The South Korean subsidiary of a major cryptocurrency exchange OKEx announced plans to delist five major altcoins due to regulatory reasons. Starting Oct. 10, the exchange will stop providing support for Monero (XMR), Dash, Zcash (ZEC), Horizen (ZEN) and Super bitcoin (SBTC).
OKEx dropped the 5 cryptocurrencies because they prioritize privacy, making it harder to match the guidelines established by the Financial Action Task Force (FATF). More specifically, OKEx said the FATF’s “travel rule” recommendation to national regulators is the main reason for delisting the 5 cryptocurrencies.
Following the rules set out by FATF, OKEx notes that it is “recommended that exchanges be able to collect relevant information such as the name and address of the sender and recipient of the virtual asset.”
All five digital coins made collecting and reporting that information prohibitively complex, hence the exchange’s decision to delist them. OKEx said only the OKEx.co.kr branch will stop providing support for these cryptocurrencies, but that they will, however, will remain listed on its global platform.
FATF’s instructions say that if the value of the transaction exceeds $1,000, participating parties have to be identified. The new guidelines are a part of the plan to gain more control over cryptocurrency exchanges and the cryptocurrencies from being used in illicit activities and money laundering.
U.S. Secretary of the Treasury Steven Mnuchin said the point of the newly established guidelines is to oblige the cryptocurrency operators to follow the anti-money laundering (AML) and combat the financing of terrorism (CFT) protocols just like the traditional bodies.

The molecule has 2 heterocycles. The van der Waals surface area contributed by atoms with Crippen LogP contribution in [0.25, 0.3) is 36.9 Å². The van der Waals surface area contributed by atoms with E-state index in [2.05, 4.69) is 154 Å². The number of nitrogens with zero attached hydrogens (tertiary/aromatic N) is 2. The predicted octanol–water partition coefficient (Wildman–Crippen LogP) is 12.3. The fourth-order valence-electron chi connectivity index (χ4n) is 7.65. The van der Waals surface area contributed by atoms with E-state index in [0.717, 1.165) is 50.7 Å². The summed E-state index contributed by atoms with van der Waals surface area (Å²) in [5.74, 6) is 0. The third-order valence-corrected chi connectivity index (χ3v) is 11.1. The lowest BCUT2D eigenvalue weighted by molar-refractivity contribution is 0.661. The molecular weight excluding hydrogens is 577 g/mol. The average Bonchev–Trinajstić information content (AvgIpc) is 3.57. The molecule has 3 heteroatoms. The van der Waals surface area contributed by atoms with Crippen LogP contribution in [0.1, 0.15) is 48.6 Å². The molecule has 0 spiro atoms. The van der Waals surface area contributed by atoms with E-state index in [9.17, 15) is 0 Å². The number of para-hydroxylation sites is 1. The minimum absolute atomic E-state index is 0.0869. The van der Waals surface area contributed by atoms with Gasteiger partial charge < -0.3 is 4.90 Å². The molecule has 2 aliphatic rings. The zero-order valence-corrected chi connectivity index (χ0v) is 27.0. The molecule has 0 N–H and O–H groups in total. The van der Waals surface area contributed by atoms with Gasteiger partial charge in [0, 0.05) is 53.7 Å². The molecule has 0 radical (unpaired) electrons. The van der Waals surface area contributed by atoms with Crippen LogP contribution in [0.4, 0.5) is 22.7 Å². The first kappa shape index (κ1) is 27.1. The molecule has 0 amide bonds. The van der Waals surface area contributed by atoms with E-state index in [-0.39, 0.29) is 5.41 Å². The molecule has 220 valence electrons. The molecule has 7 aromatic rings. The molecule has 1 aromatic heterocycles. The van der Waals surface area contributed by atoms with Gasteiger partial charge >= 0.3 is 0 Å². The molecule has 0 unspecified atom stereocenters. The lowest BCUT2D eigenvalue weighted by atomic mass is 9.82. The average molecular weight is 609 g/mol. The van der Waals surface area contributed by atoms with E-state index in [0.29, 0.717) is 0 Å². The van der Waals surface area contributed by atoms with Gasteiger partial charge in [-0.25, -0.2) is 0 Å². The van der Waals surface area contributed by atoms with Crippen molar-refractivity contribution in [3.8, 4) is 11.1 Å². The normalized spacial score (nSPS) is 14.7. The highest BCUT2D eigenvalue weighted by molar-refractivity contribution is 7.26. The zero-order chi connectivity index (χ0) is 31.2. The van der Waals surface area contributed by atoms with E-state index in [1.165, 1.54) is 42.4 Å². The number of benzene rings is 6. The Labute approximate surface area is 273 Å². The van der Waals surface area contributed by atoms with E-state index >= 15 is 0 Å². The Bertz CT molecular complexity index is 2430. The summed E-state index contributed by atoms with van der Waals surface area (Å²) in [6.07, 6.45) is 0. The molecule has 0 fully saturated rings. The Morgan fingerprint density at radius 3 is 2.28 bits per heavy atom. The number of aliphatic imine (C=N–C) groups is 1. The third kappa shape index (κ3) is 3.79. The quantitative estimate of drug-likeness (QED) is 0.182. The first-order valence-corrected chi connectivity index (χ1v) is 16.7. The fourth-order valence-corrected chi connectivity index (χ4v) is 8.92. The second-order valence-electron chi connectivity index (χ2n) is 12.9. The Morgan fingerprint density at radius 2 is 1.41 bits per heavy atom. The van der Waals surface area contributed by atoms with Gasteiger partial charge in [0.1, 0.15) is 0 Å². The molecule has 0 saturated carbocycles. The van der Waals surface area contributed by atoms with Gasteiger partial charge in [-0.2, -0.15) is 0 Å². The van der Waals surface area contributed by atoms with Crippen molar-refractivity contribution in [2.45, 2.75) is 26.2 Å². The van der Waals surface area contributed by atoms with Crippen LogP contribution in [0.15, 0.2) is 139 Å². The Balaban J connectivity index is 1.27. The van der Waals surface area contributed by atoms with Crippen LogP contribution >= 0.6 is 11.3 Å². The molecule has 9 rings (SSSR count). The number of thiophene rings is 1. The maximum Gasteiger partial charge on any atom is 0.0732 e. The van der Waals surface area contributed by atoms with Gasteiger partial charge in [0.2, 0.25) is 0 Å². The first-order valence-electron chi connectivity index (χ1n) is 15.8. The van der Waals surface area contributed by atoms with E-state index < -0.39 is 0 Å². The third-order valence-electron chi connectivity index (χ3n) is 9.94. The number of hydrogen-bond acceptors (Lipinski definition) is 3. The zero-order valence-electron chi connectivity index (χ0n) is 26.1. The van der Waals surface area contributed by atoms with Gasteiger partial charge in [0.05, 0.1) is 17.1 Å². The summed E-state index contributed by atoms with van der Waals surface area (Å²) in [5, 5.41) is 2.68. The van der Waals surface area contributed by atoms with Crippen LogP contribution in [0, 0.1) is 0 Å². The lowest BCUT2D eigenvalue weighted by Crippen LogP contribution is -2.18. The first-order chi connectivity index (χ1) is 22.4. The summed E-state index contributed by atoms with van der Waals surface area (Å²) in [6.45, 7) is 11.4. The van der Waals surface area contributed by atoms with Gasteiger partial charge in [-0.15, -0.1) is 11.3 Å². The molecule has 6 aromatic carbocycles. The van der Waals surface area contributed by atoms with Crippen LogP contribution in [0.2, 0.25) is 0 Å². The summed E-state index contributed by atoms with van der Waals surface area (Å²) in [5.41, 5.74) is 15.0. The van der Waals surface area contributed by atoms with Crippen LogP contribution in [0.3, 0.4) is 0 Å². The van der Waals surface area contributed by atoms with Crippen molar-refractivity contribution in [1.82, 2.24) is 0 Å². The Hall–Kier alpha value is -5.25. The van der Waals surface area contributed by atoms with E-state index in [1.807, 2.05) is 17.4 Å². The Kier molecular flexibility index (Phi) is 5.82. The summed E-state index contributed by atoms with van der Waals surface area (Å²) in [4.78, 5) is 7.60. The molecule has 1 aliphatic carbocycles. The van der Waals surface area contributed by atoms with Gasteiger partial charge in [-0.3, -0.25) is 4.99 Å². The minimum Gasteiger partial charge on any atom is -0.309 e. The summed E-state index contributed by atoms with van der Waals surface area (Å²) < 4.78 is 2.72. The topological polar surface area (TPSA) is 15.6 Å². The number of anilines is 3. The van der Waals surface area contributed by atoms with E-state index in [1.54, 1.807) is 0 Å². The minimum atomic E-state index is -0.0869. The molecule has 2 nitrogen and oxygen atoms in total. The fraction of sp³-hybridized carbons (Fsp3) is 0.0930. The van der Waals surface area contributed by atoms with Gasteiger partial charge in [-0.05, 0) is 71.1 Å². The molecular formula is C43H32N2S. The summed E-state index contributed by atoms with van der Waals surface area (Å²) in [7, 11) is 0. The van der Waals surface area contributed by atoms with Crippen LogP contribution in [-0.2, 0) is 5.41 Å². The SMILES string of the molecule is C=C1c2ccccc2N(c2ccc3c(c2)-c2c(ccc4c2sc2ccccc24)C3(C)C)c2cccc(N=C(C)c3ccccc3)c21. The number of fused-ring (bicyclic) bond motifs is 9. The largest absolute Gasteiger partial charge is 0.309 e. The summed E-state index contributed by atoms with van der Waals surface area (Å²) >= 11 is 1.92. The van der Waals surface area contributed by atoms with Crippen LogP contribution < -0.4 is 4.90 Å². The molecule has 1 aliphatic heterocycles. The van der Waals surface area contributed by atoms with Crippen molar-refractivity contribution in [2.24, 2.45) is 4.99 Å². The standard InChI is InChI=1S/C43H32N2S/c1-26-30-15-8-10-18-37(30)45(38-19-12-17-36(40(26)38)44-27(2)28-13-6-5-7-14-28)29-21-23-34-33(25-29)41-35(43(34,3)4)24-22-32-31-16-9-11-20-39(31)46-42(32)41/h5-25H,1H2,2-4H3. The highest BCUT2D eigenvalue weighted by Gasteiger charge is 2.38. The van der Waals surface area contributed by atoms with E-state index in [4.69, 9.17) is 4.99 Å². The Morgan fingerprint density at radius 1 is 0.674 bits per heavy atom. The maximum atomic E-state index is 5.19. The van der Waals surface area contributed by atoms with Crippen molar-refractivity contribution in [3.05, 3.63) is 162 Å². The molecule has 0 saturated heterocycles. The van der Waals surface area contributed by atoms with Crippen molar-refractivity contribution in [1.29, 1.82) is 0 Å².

“By adopting the standards and guidelines agreed to this week, the FATF will make sure that virtual asset service providers do not operate in the dark shadows. This will enable the emerging FinTech sector to stay one step ahead of rogue regimes and sympathizers of illicit causes searching for avenues to raise and transfer funds without detection,” said Mnuchin.
In theory, over 200 digital asset providers are supposed to match the guidelines by June 2020, however, there are concerns that applying the measures is impossible for a great number of decentralized blockchains.
“[The countries need to] obtain and hold required and accurate originator [sender] information and required beneficiary [recipient] information and submit the information to beneficiary institutions … if any. Further, countries should ensure that beneficiary institution… obtain and hold required (not necessarily accurate) originator information and required and accurate beneficiary information,” said FATF.
Not long ago, the FATF said the recommendations will apply to its 37 member nations. Also, the intragovernmental body demanded that “virtual asset service providers” (VASPs), as well as cryptocurrency operators, should share intel about its consumers to one another when they make a transaction.